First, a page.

University of Washington Department of Psychiatry And Behavioral Sciences

Family & Caregiver Support Programs

Psychosis REACH

Recovery by Enabling Adult Carers at Home

A Training for Relatives and Friends in CBT-Informed Skills for Psychosis

When people develop a serious mental health condition, the stress related to coping with the illness, a new diagnosis, and getting the right care can be overwhelming for those affected as well for their family members. Family members and other loved ones play a critical role in recovery from psychotic disorders, but oftentimes they don’t know how to be supportive, are unsure of what words to use, and are ill-equipped to help.

The Psychosis REACH Training:

Psychosis REACH is a free, one-day training that offers concrete, evidence-based skills for relatives and friends of individuals with psychotic disorders to better care for and relate to their loved ones. It takes a proven psychotherapy for people with schizophrenia and other psychotic disorders, Cognitive Behavioral Therapy (CBT), and modifies it to the needs of caregivers. Participants will learn:    

  • Normalizing and making sense of psychosis
  • Evidence-based coping strategies
  • Key caring principles
  • Communication practices
  • Working with medication
  • Relapse prevention strategies

Training Resources

For your reference, attached below are resources from the Psychosis REACH training. For further information and resources on CBTp for psychosis, please visit our resources page.

 

The Trainers:

Douglas Turkington is a Professor of Psychosocial Psychiatry at Newcastle University, UK. He is also a Founding Fellow of the Academy of Cognitive Therapy based at Philadelphia, USA. He originally worked as a general psychiatrist specializing in psychotic disorders and then as a liaison psychiatrist with an interest in suicide prevention and the psychoses linked to epilepsy. In 1990, along with Professor Kingdon, he developed and piloted a normalizing treatment with allied CBT techniques for use with schizophrenia. Recently published books include a manual describing how to include compassion based therapy, mindfulness and ACT within the cognitive model and a book on cultural aspects of CBT for psychosis. Currently he is working on the linguistics of thought disorder and voice hearing and on developing and implementing CBT informed caring for schizophrenia with the Schizophrenia Society of Ontario.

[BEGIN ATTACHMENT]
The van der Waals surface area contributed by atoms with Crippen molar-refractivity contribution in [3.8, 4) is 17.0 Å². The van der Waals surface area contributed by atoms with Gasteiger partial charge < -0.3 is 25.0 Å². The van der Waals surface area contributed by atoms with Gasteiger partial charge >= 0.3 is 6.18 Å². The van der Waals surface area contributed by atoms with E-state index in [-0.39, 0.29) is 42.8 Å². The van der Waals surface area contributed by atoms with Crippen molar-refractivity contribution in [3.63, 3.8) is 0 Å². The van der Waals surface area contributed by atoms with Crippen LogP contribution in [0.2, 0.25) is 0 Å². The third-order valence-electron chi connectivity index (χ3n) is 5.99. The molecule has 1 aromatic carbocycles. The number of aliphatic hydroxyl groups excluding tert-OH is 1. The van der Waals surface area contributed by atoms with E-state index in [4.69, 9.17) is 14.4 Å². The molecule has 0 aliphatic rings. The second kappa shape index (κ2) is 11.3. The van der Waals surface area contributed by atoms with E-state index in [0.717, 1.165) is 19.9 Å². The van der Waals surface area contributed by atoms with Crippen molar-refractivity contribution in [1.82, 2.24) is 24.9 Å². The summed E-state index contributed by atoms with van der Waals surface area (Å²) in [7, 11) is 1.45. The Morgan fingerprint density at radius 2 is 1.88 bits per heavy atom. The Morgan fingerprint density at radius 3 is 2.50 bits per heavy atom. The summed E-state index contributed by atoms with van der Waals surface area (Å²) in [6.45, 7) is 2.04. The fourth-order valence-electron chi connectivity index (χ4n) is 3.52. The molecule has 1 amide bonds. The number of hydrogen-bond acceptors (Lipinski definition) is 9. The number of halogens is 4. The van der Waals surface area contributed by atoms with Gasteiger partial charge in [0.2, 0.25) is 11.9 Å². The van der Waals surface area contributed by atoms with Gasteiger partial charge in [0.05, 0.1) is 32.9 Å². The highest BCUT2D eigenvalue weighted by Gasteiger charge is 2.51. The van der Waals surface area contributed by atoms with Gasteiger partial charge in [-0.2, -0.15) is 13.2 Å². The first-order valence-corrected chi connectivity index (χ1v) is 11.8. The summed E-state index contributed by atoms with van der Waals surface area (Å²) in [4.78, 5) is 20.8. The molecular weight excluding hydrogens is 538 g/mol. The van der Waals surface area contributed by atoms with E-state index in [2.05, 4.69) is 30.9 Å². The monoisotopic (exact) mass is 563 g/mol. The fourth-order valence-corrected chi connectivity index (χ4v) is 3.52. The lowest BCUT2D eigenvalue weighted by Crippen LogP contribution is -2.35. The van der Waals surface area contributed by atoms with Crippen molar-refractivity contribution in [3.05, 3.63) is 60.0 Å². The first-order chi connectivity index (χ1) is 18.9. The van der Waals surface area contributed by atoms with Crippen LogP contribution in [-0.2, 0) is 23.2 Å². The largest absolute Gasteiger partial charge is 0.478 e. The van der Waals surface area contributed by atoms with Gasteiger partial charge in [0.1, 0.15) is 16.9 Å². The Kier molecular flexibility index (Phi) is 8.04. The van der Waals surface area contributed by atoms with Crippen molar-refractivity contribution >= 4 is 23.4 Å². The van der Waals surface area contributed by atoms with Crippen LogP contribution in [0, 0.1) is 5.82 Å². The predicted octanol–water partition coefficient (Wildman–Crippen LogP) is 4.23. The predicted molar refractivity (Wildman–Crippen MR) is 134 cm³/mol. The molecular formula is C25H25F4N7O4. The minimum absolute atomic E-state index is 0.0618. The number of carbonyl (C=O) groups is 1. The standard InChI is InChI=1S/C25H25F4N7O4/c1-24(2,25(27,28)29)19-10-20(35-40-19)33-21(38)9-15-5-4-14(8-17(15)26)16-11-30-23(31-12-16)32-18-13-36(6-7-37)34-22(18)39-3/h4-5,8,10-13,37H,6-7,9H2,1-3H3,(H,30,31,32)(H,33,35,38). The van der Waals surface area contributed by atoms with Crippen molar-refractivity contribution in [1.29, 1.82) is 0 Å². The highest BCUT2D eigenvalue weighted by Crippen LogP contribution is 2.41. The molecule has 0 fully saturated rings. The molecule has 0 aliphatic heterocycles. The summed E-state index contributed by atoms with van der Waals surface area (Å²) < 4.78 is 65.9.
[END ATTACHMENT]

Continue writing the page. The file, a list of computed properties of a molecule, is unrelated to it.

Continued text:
Kate Hardy, Clin.Psych.D, is a Clinical Associate Professor at Stanford University and California Licensed Psychologist who has specialized in working with individuals with psychosis for over 15 years in both research and clinical settings. Dr. Hardy received her doctorate in clinical psychology from the University of Liverpool, United Kingdom and completed her post-doctoral fellowship at UC, San Francisco. She is the Clinical Director of the INSPIRE clinic and Section Chief of Specialty Clinics at Stanford University and provides psychosocial interventions for individuals with psychosis and their families. She co-leads the Prodrome and Early Psychosis Program Network (PEPPNET) and is co-chair of the Training and Technical Assistance workgroup for PEPPNET. Dr. Hardy provides training and consultation to clinicians in CBT for psychosis and has developed CBTp informed models of treatment for front line providers and primary caregivers.